The pot supports on the Pinnacle are somewhat bigger than on most small canister stoves, but it still packs down nice and small because the supports fold up quite well. However, the folding and unfolding procedure wasn't intuitive, and it took several days of use before we mastered it.
While we don't measure how loud each stove is in any accurate or precise way, our anecdotal observation is that the Pinnacle is loud! It seemed to be noticeably louder than all the small canister stoves. It also lacks a piezoelectric igniter.
The Pinnacle is nothing special when it comes to boil time. It took 5 minutes and 44 seconds to boil a liter of water in calm conditions, and it was unable to boil water in front of our tester fan. However, speedy boil times are not what this stove is built for.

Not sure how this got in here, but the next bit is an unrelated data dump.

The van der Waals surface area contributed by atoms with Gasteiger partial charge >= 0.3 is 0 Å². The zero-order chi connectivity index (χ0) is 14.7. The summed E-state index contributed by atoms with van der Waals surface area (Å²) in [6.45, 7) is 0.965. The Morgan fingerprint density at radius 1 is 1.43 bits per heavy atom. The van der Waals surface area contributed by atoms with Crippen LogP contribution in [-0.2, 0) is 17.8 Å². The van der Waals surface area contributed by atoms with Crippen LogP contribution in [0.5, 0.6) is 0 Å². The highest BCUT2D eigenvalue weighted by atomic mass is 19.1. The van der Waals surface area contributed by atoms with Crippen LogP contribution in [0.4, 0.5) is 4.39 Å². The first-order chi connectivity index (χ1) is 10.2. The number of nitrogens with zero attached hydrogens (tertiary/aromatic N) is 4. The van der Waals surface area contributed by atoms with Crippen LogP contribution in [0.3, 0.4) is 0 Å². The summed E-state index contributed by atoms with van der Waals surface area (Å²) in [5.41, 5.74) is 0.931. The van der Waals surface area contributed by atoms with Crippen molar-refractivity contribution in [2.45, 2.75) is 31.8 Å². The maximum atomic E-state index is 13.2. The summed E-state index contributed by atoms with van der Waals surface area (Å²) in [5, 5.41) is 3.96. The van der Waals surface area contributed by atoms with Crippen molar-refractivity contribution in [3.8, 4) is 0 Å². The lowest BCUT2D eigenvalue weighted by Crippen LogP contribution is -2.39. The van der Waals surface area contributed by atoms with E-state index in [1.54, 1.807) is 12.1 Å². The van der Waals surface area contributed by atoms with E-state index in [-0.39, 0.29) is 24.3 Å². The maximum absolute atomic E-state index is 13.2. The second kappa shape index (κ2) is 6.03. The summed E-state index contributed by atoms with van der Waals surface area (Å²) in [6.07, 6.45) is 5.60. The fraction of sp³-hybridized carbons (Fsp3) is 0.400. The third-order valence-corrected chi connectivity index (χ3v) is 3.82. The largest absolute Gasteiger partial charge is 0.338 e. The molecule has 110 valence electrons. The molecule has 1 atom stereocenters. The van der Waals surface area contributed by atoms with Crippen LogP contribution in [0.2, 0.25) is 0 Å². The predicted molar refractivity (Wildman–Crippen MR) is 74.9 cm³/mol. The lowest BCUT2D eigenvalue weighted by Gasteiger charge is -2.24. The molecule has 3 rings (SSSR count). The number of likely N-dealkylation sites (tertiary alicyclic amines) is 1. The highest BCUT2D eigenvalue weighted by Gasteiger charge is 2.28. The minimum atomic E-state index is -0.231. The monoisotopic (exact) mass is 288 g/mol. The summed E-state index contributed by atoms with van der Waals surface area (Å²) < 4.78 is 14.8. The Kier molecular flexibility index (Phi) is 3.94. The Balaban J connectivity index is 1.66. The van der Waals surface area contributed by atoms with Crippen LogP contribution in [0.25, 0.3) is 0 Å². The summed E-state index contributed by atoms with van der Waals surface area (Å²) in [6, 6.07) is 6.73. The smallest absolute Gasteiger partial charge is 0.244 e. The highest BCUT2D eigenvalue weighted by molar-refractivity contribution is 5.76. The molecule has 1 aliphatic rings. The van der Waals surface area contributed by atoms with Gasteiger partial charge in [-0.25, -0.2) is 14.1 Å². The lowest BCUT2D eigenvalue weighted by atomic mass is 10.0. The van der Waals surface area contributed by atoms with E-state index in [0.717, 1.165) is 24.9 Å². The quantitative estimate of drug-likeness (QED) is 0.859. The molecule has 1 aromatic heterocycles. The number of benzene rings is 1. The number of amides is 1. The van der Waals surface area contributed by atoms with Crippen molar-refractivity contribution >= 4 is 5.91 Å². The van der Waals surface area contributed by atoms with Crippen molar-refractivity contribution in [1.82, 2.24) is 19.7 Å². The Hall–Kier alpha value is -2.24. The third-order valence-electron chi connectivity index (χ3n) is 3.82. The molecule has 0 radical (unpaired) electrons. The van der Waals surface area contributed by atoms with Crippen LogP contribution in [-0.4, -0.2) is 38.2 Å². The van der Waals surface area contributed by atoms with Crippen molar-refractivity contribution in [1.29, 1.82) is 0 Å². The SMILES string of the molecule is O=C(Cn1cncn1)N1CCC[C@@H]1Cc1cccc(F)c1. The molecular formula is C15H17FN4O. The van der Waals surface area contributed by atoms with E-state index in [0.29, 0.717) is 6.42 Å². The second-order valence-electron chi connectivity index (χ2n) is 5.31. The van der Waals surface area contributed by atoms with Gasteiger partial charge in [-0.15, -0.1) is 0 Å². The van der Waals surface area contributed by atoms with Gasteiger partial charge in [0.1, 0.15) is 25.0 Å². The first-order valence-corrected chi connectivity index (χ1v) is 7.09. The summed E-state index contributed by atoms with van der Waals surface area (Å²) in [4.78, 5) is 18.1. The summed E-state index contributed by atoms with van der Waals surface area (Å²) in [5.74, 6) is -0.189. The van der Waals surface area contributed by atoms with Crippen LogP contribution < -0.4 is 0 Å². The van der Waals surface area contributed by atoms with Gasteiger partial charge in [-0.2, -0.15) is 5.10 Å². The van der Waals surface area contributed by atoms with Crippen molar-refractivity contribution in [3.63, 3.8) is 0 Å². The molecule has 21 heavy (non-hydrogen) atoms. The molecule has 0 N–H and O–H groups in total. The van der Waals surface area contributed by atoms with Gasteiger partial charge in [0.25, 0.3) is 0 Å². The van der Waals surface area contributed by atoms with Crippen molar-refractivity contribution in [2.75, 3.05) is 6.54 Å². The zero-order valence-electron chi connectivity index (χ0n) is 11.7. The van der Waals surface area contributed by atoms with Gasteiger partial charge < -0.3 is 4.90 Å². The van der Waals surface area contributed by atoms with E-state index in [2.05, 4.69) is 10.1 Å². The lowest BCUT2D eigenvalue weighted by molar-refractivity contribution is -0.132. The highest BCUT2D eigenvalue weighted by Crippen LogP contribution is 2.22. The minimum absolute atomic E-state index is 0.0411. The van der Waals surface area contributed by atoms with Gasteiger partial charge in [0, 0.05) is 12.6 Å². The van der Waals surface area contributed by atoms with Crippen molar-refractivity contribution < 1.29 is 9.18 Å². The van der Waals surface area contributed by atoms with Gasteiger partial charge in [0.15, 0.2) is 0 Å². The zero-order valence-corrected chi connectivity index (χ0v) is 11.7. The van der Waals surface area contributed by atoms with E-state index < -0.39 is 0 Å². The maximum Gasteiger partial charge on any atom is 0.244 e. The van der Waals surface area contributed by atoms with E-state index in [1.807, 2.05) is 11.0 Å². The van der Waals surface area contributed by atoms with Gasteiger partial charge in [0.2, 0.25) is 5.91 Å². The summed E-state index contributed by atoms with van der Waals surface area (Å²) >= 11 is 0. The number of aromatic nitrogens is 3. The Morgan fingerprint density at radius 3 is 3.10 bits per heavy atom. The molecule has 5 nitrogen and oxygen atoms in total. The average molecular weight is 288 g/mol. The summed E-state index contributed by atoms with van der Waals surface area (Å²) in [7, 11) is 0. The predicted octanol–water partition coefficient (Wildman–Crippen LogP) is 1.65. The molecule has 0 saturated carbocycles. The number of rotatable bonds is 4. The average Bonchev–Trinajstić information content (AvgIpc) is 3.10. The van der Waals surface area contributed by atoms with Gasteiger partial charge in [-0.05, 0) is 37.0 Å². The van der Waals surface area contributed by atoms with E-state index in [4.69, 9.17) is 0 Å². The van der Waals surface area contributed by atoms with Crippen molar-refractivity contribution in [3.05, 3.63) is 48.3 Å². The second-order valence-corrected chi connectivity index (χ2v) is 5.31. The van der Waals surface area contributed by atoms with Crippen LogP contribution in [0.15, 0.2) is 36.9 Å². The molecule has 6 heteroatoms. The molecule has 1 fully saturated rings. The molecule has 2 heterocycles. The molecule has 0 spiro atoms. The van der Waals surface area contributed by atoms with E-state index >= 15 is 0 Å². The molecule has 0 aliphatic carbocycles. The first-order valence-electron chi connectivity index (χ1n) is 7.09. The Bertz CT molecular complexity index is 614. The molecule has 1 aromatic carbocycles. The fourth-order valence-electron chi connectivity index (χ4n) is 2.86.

We think that the Pinnacle 4 Season is a great value if you need a stove with an invertible remote canister for better performance in cold temperatures or at high altitudes but don't want to sacrifice packability or add a ton of weight to your pack.
Remote canister stoves offer a few advantages for specific situations, and we think the GSI Outdoors Pinnacle 4 Season is a good example of this type of stove. While it's not particularly light or fuel-efficient, it is reasonably easy to use, and it packs down nice and small. We strongly recommend using this stove with a windscreen, which you will have to purchase separately.
— Mary Witlacil and Ian McEleney